I'm glad you identified with what I said--it makes the process likely easier. I've accumulated my knowledge from various places... including reading studies, books, Web sites, anecdotes from forums and elsewhere, doctors, and lots of other sources. I'm not really an expert, though, and I'm certainly not a clinician.

You can read about this bipolar "spectrum," in a more general sense, from Dr. Jim Phelps' very informative Web site at http://www.psycheducation.org. I also suggest reading his book, Why Am I Still Depressed?
Thanks for this link; I'm reading the article now and it summarises so extremely well what I experience. This will be very useful to me
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post #15 of 17 (permalink) Old 01-26-2011, 06:22 PM
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Thank you for your sharing your experiences with us
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post #16 of 17 (permalink) Old 01-26-2011, 06:44 PM
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Damn, it didn't help with public speaking? What medication does? If there is any. If there isn't there really should be. Public speaking is like 90% of my SAD.

Maybe you can afford to wait. Maybe for you there's a tomorrow. Maybe for you there's a thousand tomorrows, or three thousand, or ten. So much time you can bathe in it, roll around in it, let it slide like coins through your fingers. So much time you can waste it.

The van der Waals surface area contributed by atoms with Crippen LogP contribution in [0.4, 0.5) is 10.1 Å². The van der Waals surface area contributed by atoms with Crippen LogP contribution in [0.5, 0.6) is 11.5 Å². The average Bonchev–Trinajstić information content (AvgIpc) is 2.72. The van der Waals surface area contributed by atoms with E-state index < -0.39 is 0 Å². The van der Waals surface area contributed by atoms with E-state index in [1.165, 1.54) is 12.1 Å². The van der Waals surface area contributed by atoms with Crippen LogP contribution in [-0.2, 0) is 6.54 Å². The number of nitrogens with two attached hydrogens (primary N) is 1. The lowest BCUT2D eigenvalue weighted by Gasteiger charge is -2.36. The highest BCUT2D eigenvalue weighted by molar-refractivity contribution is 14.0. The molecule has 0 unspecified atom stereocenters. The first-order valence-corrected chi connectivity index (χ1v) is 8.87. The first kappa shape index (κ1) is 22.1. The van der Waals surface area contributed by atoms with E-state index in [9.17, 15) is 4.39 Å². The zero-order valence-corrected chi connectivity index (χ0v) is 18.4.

But for some us there's only today. And the truth is, you never really know.


"Life isn't about waiting for the storm to pass, It's about learning how to dance in the rain."
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post #17 of 17 (permalink) Old 01-26-2011, 07:09 PM Thread Starter
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Damn, it didn't help with public speaking? What medication does? If there is any. If there isn't there really should be. Public speaking is like 90% of my SAD.
Hi Blujay,

No, it definitely didn't help at all with social activities like public speaking; I was very disappointed in that too. As I said, at times it could often create more anxiety related symptoms, like my face pouring with sweat under high pressure situations, and also making my mind race even more than usual when nervous - which consequentially impaired my speech; Definitely not good when undertaking public speaking roles.

But because of the massive increase in energy, drive, motivation and feelings of wellbeing, it had many more positive effects on my quality of life than from not taking it.

As for your question on the drug that helps public speaking? Theres only one I know of that absolutely works, but unfortunately causes too many other problems to even be viable: Alcohol.

Alcohol has got me through almost every job interview I have ever attended. But it sure isn't something that can work on a long term basis such as every day at work; Believe me, I've tried.

I do feel for you - especially on the public speaking thing; That has got to be my all time worst SA nightmare. I ended up leaving college over that one.